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John Tebbutt (1834–1916)

by Harley Wood

This article was published:

John Tebbutt, at the Peninsula Observatory, Windsor, 1915

John Tebbutt, at the Peninsula Observatory, Windsor, 1915

from Early Days of Windsor, by J. Steele, 1916

John Tebbutt (1834-1916), astronomer, was born on 25 May 1834 at Windsor, New South Wales, only son of John Tebbutt, farmer, and his wife Virginia, née Saunders, and grandson of John Tebbutt who had arrived free in the Nile in 1801 and settled in the Hawkesbury district. He was educated at the local Church of England parish school by Edward Quaife, a great lover of astronomy and to whom Tebbutt later acknowledged his debt. In 1843 he went to the Presbyterian school conducted by Rev. Matthew Adam and completed his education under Rev. H. T. Stiles in 1845-49. When he was 11 his father had bought a farm on land known as the Peninsula, on the Hawkesbury River, which he inherited in 1870 and improved from time to time; he also bought other land in the area.

Tebbutt bought his first instrument, a marine sextant, in 1853 and he had the use of a clock with a seconds pendulum which he regulated by celestial observation. He also had a small telescope with which he projected an image of the sun. From an early age he had taken an interest in mechanical objects and later developed his 'attention to celestial mechanism', gradually accumulating instruments and experience and winning international repute. In 1863 at the Peninsula he built with his own hands a small wooden observatory.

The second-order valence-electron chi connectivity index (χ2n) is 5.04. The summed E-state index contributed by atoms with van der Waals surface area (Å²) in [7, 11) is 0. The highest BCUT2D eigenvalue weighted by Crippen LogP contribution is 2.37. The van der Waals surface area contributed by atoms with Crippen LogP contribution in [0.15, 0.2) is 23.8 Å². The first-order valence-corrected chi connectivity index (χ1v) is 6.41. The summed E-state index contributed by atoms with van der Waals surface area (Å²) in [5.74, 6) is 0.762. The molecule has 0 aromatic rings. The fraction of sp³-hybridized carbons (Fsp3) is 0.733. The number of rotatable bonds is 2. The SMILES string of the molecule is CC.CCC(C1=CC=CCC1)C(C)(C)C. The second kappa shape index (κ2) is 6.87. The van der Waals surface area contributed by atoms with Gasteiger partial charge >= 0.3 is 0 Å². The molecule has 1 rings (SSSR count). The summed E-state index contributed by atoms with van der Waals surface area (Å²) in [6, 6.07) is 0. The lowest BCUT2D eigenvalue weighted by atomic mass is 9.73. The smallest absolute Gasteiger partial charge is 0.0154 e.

Tebbutt calculated the circumstances of the total eclipse of the sun of 26 March 1857 when conditions proved cloudy and made a series of measurements of the position of the comet Donati (1858 VI) for which he calculated the orbit. On 13 May 1861 he observed a faint nebulous object with his marine telescope; a few days of observation showed that it was in motion and he announced the notable discovery of the great comet of 1861 (1861 II), one of the finest comets on record — at one stage it had a tail which could be traced for over 100 degrees. The earth passed through the tail late in June. Acquiring a 3¼ -in. (8.3 cm) refracting telescope, in 1862 he made his first acquaintance with Encke's comet (1862 I). That year he refused the position of government astronomer for New South Wales after W. Scott's resignation.

Over the years Tebbutt kept up a remarkable series of patient, reliable observations on comets, occultations of stars by the moon, eclipses and transits of Jupiter's satellites, variable stars and double stars and the position of minor planets. He observed Encke's comet on seven of its returns and discovered the great comet of 1881. He also published extensive meteorological observations made between 1863 and 1896. In 1872 he bought a 4½ in. (11.4 cm) equatorial refractor with which he observed the transit of Venus in 1874. In 1879 he erected 'a substantial observatory of brick' a few metres south of the old observatory and in 1886 he bought an 8-in. (20 cm) equatorial refractor by Grubb. His observations of comets and minor planets, being among the relatively few made in the southern hemisphere and of proved reliability, were much in demand by orbit computers.